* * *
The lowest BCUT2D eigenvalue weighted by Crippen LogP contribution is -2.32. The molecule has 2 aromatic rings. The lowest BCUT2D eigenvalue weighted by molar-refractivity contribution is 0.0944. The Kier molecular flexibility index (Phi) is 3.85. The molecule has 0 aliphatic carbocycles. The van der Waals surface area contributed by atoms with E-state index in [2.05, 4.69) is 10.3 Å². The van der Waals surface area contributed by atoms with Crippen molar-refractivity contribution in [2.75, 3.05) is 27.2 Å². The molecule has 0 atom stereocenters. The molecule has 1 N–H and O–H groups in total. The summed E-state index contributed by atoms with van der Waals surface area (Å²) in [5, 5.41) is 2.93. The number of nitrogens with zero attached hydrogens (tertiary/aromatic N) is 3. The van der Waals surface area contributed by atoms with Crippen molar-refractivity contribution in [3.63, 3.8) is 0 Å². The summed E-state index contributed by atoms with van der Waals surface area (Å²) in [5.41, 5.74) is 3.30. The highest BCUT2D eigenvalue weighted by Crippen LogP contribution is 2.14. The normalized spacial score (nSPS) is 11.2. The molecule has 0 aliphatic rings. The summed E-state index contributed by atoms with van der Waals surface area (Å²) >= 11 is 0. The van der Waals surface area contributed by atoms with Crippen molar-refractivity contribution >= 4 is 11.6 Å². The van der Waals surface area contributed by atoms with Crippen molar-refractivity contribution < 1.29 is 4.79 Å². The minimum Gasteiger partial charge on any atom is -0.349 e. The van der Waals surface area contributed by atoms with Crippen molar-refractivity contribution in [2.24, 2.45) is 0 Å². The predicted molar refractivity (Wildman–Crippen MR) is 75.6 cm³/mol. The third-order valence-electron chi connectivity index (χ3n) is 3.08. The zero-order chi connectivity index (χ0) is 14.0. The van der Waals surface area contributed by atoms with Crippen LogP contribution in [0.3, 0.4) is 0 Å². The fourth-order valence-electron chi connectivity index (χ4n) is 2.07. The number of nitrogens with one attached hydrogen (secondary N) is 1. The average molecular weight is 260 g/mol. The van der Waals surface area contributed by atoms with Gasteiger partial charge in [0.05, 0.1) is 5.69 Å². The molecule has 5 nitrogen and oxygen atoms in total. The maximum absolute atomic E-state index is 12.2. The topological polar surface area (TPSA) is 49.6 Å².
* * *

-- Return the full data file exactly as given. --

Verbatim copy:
The lowest BCUT2D eigenvalue weighted by Crippen LogP contribution is -2.32. The molecule has 2 aromatic rings. The lowest BCUT2D eigenvalue weighted by molar-refractivity contribution is 0.0944. The Kier molecular flexibility index (Phi) is 3.85. The molecule has 0 aliphatic carbocycles. The van der Waals surface area contributed by atoms with E-state index in [2.05, 4.69) is 10.3 Å². The van der Waals surface area contributed by atoms with Crippen molar-refractivity contribution in [2.75, 3.05) is 27.2 Å². The molecule has 0 atom stereocenters. The molecule has 1 N–H and O–H groups in total. The summed E-state index contributed by atoms with van der Waals surface area (Å²) in [5, 5.41) is 2.93. The number of nitrogens with zero attached hydrogens (tertiary/aromatic N) is 3. The van der Waals surface area contributed by atoms with Crippen molar-refractivity contribution in [3.63, 3.8) is 0 Å². The summed E-state index contributed by atoms with van der Waals surface area (Å²) in [5.41, 5.74) is 3.30. The highest BCUT2D eigenvalue weighted by Crippen LogP contribution is 2.14. The normalized spacial score (nSPS) is 11.2. The molecule has 0 aliphatic rings. The summed E-state index contributed by atoms with van der Waals surface area (Å²) >= 11 is 0. The van der Waals surface area contributed by atoms with Crippen molar-refractivity contribution >= 4 is 11.6 Å². The van der Waals surface area contributed by atoms with Crippen molar-refractivity contribution < 1.29 is 4.79 Å². The minimum Gasteiger partial charge on any atom is -0.349 e. The van der Waals surface area contributed by atoms with Crippen molar-refractivity contribution in [2.24, 2.45) is 0 Å². The predicted molar refractivity (Wildman–Crippen MR) is 75.6 cm³/mol. The third-order valence-electron chi connectivity index (χ3n) is 3.08. The zero-order chi connectivity index (χ0) is 14.0. The van der Waals surface area contributed by atoms with Crippen LogP contribution in [0.3, 0.4) is 0 Å². The fourth-order valence-electron chi connectivity index (χ4n) is 2.07. The number of nitrogens with one attached hydrogen (secondary N) is 1. The average molecular weight is 260 g/mol. The van der Waals surface area contributed by atoms with Gasteiger partial charge in [0.05, 0.1) is 5.69 Å². The molecule has 5 nitrogen and oxygen atoms in total. The maximum absolute atomic E-state index is 12.2. The topological polar surface area (TPSA) is 49.6 Å².